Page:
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1

Word Choice: RISE Program Sponsors "Speaking on Suicide" Media Seminar

 

An ideal news reporter tells facts and details. Yet, there are times when reporters place too many details in stories, especially in the area of suicide reporting. For Shelby Rowe, the Oklahoma Department of Mental Health and Substance Abuse Services' suicide prevention program manager, there are ways to report on suicide without inflicting greater harm to affected families and community members.

 

This was the topic that Rowe, a Chickasaw Nation member, brought to the RISE program offices with her presentation "Speaking on Suicide: Tips for Safe and Successful Messaging," on January 10, 2018. At least 16 Anadarko area concerned citizens attended the event.

 

"A lot of it comes in the language used," Rowe said about suicide reporting missteps. "In reporting on suicide, it being as simple as if someone makes a suicide attempt of calling it a 'failed attempt.' Someone surviving a life-threatening incident is never a failure.

 

"I don't envy reporters for being in a position," Rowe continued. "Oftentimes, you have 250 words or less to explain why something happened. Suicide is a complex phenomenon for multiple reasons. Trying to assign it to one particular cause can send the wrong message to a community."

 

Other missteps include media using graphic language in regard to celebrity suicides or using images of people clutching their heads to portray depression. However, Rowe was not there to be negative. Instead, she used multiple examples of how the media can use positive reporting as a method of "good suicide prevention without ever reporting on suicide," she said, referring to this by the term "positive narrative."

 Shelby Rowe

 

Shelby Rowe, Suicide prevention program manager with oklahoma dept. of mental health and substance abuse services.  

 

"For those who are struggling, help is available," Rowe said. "We do stories on other health issues. We report on diabetes or breast cancer. We tell the stories of families and survivors, how they get through. With suicide, because the death is traumatic or sensationalized, it eclipses the fact that there are a lot of people in every community living in recovery that are working hard. There are those feel-good stories around suicide that are waiting to be told."

 

For Rowe, the same rules that the media should follow can also be applied to social media users who may make inconsiderate or even hateful commentary about those who have committed suicide. Rowe said that, in many cases, people are at differing cycles of grief when they respond on social media.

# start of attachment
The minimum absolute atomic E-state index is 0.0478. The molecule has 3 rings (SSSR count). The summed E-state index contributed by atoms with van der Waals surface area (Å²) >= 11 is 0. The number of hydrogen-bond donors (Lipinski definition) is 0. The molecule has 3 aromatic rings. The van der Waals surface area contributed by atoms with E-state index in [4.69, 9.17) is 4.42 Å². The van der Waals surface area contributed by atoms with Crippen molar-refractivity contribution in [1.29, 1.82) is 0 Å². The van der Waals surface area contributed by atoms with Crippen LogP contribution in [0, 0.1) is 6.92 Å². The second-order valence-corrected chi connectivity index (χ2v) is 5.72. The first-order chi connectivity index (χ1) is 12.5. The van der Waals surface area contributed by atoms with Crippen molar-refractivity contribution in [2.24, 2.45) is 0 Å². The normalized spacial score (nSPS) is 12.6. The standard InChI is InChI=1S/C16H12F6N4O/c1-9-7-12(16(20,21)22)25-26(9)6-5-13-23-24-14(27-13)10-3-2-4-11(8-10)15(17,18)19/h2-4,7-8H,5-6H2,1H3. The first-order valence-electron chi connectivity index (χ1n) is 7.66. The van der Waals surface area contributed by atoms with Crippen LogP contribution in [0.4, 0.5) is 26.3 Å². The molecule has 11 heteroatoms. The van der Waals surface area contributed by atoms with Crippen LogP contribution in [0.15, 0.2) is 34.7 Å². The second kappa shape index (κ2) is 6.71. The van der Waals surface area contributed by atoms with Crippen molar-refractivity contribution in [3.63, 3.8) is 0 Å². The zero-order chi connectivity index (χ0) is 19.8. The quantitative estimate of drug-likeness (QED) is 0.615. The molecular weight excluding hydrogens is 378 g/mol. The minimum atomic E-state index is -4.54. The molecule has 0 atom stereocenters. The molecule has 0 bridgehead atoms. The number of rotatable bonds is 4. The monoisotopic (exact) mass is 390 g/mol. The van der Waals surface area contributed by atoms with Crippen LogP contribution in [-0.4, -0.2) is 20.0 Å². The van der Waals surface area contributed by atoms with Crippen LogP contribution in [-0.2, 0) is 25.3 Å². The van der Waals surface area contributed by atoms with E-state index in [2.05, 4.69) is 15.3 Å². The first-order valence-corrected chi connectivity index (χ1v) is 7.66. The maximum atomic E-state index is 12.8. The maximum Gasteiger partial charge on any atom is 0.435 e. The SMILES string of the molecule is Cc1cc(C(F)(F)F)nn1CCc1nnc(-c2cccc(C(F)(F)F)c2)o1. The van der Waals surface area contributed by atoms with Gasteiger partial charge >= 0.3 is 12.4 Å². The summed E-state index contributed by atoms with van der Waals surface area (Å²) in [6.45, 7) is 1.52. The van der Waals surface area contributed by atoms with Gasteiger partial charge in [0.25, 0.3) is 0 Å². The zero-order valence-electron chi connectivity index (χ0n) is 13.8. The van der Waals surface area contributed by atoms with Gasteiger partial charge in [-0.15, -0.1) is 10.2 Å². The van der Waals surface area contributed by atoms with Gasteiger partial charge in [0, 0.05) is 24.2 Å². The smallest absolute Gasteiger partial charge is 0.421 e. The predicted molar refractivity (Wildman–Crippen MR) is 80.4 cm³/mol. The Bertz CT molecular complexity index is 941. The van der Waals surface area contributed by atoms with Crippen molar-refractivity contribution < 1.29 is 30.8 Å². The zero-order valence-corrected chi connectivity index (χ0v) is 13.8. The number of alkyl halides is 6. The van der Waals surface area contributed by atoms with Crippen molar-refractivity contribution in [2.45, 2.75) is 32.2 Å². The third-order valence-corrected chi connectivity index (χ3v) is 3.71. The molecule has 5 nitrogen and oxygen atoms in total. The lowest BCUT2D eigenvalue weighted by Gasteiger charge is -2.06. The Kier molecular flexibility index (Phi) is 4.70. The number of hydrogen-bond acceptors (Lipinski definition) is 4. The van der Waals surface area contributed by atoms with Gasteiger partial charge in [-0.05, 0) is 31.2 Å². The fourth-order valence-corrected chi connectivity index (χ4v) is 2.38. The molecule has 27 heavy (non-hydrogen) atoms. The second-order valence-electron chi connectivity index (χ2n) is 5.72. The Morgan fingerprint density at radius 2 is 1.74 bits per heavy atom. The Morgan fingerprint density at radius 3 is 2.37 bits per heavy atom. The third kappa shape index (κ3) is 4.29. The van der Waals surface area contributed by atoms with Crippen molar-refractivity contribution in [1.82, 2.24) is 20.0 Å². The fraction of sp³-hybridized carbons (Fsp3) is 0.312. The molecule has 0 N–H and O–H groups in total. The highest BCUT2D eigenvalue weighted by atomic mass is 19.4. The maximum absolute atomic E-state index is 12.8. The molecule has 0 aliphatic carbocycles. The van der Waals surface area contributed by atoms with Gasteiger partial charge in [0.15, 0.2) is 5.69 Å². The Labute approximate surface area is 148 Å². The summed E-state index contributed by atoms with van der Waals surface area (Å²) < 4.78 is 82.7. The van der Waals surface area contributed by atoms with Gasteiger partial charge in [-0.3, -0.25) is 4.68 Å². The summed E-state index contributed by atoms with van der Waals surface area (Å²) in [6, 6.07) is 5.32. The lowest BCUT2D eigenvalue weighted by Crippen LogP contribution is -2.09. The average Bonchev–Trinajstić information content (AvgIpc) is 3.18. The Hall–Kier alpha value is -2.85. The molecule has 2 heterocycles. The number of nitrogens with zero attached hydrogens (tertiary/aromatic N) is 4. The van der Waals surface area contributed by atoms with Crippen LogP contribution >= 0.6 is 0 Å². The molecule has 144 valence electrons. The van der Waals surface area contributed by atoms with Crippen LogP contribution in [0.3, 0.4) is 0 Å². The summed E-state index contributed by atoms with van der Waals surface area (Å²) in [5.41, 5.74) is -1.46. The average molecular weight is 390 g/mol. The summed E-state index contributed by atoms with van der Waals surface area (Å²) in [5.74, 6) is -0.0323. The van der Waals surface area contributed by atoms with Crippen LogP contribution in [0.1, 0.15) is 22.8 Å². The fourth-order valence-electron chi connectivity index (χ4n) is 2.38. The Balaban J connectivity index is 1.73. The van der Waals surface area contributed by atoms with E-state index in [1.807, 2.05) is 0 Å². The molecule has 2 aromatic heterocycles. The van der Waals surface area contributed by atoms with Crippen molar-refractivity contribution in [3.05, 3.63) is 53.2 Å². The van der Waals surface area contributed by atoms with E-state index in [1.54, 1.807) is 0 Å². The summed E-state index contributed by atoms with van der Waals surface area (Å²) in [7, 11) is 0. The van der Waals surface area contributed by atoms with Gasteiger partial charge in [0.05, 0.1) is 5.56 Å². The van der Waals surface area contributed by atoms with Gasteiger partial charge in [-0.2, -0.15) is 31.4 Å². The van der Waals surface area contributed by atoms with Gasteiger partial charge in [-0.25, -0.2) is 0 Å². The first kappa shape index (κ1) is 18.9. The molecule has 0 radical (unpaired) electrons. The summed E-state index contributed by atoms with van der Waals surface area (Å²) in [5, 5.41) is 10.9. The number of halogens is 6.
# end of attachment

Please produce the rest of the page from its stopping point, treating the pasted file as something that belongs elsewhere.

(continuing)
"When everyone is trying to express their pain and feeling, they come up against each other," Rowe said. "It gets ugly. I would encourage, for the families who are struggling, either create a 'closed group' where they can talk to each other and share their feelings for one another, that's not out on a public forum. Social media can be a great way of keeping people connected, especially when they are in different states, but not everything needs to be in public conversation."

 

Rowe also suggested that social media users experiencing negative behavior should block or unfollow harmful individuals or avoid sites that could cause emotional harm.

 

"You don't have to expose yourself to that pain," Rowe said. "You can be very protective of what you allow yourself to see."

 

Conversely, those who may be suicide survivors or be a family member affected by suicide may want to tell their story. While Rowe recommends always speaking with immediate family or another personal support system, she also said that one to two years of healing are necessary before sharing with those outside of family or to a group.

 

Rowe said that one of the most important steps in reporting these types of stories is to place contact information for getting help, such as a national suicide prevention hotline. She also said that, over the past few years, guidelines on reporting have been issued in order to change the narrative.

 

"I've seen it get better over the last five years," Rowe said. "There are still some bad examples but, as a whole, I think the media-press and journalism-they want to do what's right for their community. They want to get it right. They want to tell a good story."